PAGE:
What can the M6 aim for? Unless we witness a complete sales replacement of the M5 (still a possible option) in which case a monthly Top 100 ranking is viable, my prediction is this outdated design isn’t going to make much waves. If we look up within Haima’s range, the flagship M8 only sold 50 units in April whereas if we look down the M3 ranked #118 in FY2014 but is down 42% year-on-year in April to #186. So far this year, the Haima S5 SUV is the brand’s best-seller at home, selling 4.014 units in April (#124) ranking just outside the Top 100 after 4 months. Haima should aggressively focus on launching a string affordable SUVs rather than pointlessly duplicating its sedan range.
Bar for success: #150 or 2.500 monthly sales
3. Leopaard CS10 (#270 with 453 deliveries)
Leopaard was one of my biggest surprises at Auto Shanghai 2015, going from grossly made-up Mitsubishi Pajeros a year ago in Beijing to the very professional, fun and confident unveiling of the CS10 SUV at the Show. Confirming it is now a force to reckon with, Leopaard lands the CS10 inside the Chinese sales charts the same month it unveiled it – contrast this with the Haima M6 being two years late above… At a low #270 for now, the CS10 should climb further up shortly. But just how much further? At 4.66m long this is a compact SUV powered by a Mitsubishi 2.0L turbo engine competitively priced from 96.800 to 125.800 yuan (US$ 15.600-20.300).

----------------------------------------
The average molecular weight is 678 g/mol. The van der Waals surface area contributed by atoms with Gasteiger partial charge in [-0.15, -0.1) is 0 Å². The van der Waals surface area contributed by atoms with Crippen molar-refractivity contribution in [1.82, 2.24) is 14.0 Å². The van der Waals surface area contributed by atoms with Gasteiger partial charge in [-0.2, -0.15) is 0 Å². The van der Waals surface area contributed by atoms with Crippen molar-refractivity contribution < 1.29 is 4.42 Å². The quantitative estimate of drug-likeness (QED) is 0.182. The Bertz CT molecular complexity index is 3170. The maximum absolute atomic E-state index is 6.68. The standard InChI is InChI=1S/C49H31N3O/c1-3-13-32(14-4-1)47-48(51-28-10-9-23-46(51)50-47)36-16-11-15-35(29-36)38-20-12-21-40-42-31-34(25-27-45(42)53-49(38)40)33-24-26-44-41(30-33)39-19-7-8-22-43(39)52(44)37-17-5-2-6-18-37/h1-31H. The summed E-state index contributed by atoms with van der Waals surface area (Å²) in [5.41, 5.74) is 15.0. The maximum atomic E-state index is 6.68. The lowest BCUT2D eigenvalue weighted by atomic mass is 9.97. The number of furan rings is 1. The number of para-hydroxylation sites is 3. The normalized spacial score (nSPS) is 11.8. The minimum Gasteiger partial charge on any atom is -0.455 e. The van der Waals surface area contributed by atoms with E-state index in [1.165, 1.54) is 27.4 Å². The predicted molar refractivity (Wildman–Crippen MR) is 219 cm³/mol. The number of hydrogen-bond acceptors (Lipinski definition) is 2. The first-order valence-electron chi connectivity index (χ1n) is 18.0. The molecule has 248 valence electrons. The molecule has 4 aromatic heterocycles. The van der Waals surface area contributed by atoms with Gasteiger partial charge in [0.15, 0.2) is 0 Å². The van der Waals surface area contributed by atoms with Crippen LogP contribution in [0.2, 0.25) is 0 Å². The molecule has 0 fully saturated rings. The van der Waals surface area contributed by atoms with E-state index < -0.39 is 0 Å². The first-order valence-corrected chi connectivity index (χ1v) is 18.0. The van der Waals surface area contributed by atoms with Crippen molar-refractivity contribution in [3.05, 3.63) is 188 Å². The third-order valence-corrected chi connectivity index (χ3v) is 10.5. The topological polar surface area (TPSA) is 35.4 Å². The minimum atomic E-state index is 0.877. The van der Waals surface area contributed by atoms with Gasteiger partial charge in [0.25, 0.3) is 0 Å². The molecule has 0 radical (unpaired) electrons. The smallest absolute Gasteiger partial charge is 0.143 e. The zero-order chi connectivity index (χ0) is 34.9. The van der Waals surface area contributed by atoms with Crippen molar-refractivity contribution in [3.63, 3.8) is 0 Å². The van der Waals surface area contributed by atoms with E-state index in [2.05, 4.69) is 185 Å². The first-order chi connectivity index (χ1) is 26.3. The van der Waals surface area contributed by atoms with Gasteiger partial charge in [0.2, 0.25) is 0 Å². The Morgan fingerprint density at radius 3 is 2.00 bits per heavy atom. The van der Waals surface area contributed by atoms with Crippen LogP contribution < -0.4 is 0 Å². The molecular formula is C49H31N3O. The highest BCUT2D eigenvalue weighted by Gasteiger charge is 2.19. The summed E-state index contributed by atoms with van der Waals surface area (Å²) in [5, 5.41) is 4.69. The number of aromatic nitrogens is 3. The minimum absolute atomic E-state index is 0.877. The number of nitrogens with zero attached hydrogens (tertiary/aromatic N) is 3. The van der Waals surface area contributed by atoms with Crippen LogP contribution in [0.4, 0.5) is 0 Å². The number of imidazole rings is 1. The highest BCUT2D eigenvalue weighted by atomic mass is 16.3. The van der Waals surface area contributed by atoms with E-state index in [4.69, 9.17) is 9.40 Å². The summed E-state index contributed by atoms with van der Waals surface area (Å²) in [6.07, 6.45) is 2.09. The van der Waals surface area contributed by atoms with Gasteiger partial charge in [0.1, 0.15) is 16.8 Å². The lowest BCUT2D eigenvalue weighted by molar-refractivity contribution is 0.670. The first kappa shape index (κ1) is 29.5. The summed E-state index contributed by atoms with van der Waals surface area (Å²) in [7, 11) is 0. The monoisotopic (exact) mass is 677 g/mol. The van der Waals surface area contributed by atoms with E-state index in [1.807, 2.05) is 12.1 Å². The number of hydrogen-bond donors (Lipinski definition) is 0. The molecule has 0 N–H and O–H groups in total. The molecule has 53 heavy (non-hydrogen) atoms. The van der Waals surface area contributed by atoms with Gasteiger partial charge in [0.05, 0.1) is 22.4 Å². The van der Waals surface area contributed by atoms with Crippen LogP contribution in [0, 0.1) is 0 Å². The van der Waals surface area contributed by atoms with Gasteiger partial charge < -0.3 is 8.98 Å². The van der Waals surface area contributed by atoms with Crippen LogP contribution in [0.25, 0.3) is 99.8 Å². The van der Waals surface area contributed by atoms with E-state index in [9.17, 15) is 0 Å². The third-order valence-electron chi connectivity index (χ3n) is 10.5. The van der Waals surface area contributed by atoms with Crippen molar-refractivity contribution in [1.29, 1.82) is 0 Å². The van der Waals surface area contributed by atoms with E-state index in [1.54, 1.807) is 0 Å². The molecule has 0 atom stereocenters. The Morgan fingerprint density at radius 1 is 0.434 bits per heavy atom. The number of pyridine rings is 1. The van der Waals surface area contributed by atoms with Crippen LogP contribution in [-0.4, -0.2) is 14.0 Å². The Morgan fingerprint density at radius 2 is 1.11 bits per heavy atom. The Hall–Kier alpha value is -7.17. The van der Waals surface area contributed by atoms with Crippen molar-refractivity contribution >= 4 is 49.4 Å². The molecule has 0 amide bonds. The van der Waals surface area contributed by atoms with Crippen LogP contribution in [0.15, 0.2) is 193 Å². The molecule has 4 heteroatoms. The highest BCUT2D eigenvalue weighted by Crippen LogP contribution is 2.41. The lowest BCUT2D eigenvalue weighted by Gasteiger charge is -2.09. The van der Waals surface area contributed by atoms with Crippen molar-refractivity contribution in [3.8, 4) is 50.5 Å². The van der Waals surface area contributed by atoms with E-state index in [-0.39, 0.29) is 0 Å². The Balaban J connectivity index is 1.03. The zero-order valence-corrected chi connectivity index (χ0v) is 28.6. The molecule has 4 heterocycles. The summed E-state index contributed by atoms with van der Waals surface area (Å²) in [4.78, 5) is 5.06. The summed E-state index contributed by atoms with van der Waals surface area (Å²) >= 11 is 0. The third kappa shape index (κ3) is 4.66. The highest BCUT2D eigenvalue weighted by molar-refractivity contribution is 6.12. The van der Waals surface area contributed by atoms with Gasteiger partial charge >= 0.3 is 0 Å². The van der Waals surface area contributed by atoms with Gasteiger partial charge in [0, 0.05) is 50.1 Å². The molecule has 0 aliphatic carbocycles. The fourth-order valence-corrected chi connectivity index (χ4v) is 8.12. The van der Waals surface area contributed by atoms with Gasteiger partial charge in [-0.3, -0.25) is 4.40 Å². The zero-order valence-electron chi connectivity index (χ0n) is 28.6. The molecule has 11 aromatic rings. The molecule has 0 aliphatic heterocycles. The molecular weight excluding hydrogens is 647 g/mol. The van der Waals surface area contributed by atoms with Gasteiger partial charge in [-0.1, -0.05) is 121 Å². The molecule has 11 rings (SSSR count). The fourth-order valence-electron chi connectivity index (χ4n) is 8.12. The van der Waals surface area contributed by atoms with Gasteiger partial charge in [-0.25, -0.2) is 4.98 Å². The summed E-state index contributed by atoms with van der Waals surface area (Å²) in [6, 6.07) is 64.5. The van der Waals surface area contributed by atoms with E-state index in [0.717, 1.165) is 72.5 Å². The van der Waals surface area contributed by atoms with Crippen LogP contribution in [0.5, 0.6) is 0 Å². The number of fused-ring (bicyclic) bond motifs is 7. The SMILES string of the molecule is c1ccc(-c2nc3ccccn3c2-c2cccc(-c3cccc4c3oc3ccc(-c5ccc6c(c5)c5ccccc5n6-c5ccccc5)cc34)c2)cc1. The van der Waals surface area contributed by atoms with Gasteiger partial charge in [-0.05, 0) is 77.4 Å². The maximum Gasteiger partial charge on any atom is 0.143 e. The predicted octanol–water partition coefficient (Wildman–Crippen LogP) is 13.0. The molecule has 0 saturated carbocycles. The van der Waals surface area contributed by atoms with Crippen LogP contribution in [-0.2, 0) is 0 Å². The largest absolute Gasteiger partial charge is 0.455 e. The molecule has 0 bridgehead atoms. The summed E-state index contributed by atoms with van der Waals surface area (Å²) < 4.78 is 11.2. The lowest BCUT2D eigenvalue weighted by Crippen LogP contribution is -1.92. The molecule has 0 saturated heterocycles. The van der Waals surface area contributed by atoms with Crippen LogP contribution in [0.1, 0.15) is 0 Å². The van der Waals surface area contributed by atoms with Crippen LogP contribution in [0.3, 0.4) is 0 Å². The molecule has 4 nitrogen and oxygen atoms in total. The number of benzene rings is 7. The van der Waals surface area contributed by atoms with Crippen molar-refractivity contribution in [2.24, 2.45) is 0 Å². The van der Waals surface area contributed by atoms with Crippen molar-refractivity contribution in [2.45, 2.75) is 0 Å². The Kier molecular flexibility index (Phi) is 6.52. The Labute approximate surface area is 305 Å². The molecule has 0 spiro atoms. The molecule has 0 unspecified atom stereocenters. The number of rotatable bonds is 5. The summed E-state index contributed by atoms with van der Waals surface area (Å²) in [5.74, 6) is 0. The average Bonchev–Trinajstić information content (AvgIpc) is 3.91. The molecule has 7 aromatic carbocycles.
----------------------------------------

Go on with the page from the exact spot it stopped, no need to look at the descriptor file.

Leopaard CS10 (back)
When climbing inside in Shanghai I had nothing bad to say about its interior quality, the dashboard is stylish and complete and the exterior design is among the best for a Chinese SUV, especially the back looking rather aggressive. What will limit CS10 sales is the small dealership network of the Leopaard brand. To benchmark its sales performance we have to look at other nameplates from Chengfeng (the overarching brand sitting on top of Leopaard). The Kingbox DUV ended 2014 at #194 but ranks #253 so far this year, the original Leopaard (a facelifted Mitsubishi Pajero) sold just 110 units in 2015 and both the CS6 and CS7 have quietly stepped out of the ranking altogether. Not a great pedigree, which means the CS10 almost instantly became Changfeng’s best-seller at home. This is a giant step forward for the GAC-owned brand, so it should aim equally high. A Top 150 ranking in the coming months will be dynamic start, while cracking the Top 100 will put Leopaard on the map.
Bar for success: #150 or 3.000 monthly sales
Mercedes GLA SUV
4. Mercedes GLA (#278 with 365 sales)
Among the Top 3 Germans, Mercedes is the fastest-growing luxury brand in China, quickly bridging the gap it had let expand over the past decade on Audi and BMW. A capital piece to this sales race puzzle is the GLA SUV which kick started local production in Beijing on April 8, exactly two years after enjoying its world premiere at Auto Shanghai 2013. The GLA hits right into a very soft spot in the Chinese market: compact SUVs are currently being snapped up like cheap dumplings and East Coast consumers are craving the status that comes with owning a European car, let alone a Mercedes. The GLA ticks absolutely all boxes in the current Chinese environment, and its sales should take off to levels unheard of before for a Mercedes SUV, despite its steep 220k-450k yuan price range (US$ 35.500-72.500).